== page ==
"He's one of father's mates," said Bet. "And he's not at sea, Will; he's on shore. Father wanted me to come home on Saturday night last to see him, and to-to-oh, don't ask me-what father says has burnt into my heart, I'm wild to-night, Will. I'm wild, and tossed with misery, and that's the truth. Let me go home, Will Scarlett-that is, to what home I have. Don't, don't be clutching hold of my hand. I ain't fit to talk to a good lad like you to-night."

"Yes, you are, Bet," said Will. "You're more fit to talk to me than to any other lad-or lass, for that matter-in the whole o' Liverpool; for I'm your true love, Bet, and you are mine. There-you can't go for to deny it."

Will's figure no longer looked so slight and boyish; he held himself up very erect, and the breeze tossed back his thick dark curly hair, and the moonlight shone into his honest blue eyes, as they looked straight at the trembling, troubled, excited girl.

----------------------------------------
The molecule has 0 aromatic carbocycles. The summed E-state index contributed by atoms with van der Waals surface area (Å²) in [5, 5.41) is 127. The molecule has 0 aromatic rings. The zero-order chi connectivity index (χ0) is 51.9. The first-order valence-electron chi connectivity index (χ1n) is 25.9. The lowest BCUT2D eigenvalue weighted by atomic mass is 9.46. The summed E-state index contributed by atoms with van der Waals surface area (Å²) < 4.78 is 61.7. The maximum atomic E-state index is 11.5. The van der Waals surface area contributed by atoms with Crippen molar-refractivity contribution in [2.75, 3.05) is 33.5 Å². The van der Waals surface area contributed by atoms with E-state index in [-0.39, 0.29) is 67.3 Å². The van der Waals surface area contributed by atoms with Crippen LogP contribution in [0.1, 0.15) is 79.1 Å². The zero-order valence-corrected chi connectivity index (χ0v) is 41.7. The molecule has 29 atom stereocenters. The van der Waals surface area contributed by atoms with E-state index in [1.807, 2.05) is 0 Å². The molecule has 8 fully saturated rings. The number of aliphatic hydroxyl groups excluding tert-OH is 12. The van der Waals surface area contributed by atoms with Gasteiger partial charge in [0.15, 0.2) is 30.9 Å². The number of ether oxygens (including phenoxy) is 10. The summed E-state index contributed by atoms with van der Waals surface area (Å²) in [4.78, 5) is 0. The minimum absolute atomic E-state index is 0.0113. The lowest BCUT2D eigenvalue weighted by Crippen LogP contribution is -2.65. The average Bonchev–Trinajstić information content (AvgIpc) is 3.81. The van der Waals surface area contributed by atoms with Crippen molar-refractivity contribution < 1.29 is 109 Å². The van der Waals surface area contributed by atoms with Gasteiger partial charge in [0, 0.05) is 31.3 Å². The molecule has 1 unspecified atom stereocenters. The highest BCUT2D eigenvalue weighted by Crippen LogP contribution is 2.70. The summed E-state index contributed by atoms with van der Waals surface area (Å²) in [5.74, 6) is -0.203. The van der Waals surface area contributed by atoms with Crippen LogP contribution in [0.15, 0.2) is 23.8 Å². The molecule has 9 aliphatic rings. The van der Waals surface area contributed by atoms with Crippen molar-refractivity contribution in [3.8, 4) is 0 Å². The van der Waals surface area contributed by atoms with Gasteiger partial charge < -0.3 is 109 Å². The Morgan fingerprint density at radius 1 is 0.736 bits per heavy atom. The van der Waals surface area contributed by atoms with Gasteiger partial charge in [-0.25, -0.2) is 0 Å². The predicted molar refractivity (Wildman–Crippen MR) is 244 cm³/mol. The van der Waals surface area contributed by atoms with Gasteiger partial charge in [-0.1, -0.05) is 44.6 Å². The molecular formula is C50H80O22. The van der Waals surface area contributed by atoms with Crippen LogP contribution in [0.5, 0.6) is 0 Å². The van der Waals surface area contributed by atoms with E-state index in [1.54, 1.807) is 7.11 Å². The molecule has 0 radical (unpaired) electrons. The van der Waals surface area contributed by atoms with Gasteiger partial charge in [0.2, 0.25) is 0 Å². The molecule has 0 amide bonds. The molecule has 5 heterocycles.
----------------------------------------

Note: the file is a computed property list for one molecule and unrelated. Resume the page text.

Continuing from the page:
"You know as I'm your true love; and I'll wed you, come what may," said Will Scarlett. "There-I stayed away from the bonny waves on purpose. Look at me, Bet, I'm the lad as has given his whole heart to you."

"I'm in sore trouble," sobbed Bet. "Will, Will, don't tempt me. I'm in the sorest trouble, and I'm being treated bitter cruel, and you-I know as you're honest-and I know as you-you could love a girl, and she might-might lean on you, Will

. But don't tempt me, for I oughtn't to listen to such words as you ha' spoke. For I ha' made a promise as I'll never be wife to no man."

"You made a bad promise, then," said Will. "Who did you make it to? Ef it were to yourself, I don't see as you need hold to it, ef your mind's changed. And ef you made it to God, somehow I don't think He liked it, nor thought it a good word to pass your lips-for He have made you and me for each other, Bet; and I fancy as it don't please Him to have the plans as He has made crossed by the weak promise of a girl. You had better unmake that vow of yours, Bet; for it don't hold water nohow."

Will had now put his arm round Bet's waist, and his eager masterful face was close to hers. She felt a new timidity, and a new trembling, wonderful joy stealing over her, and chasing away the dark cloud of her grief.

"I never thought as we was made for one another," she said, in a timid undertone.